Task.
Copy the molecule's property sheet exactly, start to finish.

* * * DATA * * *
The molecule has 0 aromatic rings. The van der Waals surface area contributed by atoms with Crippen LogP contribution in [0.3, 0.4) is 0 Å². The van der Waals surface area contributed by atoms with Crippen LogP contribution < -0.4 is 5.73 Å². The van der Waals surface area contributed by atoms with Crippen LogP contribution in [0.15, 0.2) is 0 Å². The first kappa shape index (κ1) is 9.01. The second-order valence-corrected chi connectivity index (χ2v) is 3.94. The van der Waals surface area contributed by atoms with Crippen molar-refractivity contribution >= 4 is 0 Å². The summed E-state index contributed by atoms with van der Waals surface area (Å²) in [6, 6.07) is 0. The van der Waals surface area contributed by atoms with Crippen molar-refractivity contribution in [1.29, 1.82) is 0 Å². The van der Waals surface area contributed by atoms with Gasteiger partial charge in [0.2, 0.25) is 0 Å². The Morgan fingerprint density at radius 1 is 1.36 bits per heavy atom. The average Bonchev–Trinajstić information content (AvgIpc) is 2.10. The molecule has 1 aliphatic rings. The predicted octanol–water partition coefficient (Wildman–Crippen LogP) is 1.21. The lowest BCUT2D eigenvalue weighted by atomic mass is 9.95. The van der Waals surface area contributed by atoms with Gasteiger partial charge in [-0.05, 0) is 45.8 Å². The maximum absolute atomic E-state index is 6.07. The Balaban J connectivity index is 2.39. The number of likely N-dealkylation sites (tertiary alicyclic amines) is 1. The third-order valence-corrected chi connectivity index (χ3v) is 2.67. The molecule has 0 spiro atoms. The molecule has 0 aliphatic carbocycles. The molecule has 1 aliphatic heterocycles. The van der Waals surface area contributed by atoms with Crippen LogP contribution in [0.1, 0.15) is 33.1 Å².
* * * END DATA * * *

The molecule has 0 aromatic rings. The van der Waals surface area contributed by atoms with Crippen LogP contribution in [0.3, 0.4) is 0 Å². The van der Waals surface area contributed by atoms with Crippen LogP contribution < -0.4 is 5.73 Å². The van der Waals surface area contributed by atoms with Crippen LogP contribution in [0.15, 0.2) is 0 Å². The first kappa shape index (κ1) is 9.01. The second-order valence-corrected chi connectivity index (χ2v) is 3.94. The van der Waals surface area contributed by atoms with Crippen molar-refractivity contribution >= 4 is 0 Å². The summed E-state index contributed by atoms with van der Waals surface area (Å²) in [6, 6.07) is 0. The van der Waals surface area contributed by atoms with Crippen molar-refractivity contribution in [1.29, 1.82) is 0 Å². The van der Waals surface area contributed by atoms with Gasteiger partial charge in [0.2, 0.25) is 0 Å². The Morgan fingerprint density at radius 1 is 1.36 bits per heavy atom. The average Bonchev–Trinajstić information content (AvgIpc) is 2.10. The molecule has 1 aliphatic rings. The predicted octanol–water partition coefficient (Wildman–Crippen LogP) is 1.21. The lowest BCUT2D eigenvalue weighted by atomic mass is 9.95. The van der Waals surface area contributed by atoms with Gasteiger partial charge in [-0.05, 0) is 45.8 Å². The maximum absolute atomic E-state index is 6.07. The Balaban J connectivity index is 2.39. The number of likely N-dealkylation sites (tertiary alicyclic amines) is 1. The third-order valence-corrected chi connectivity index (χ3v) is 2.67. The molecule has 0 spiro atoms. The molecule has 0 aliphatic carbocycles. The molecule has 1 aliphatic heterocycles. The van der Waals surface area contributed by atoms with Crippen LogP contribution in [0.1, 0.15) is 33.1 Å².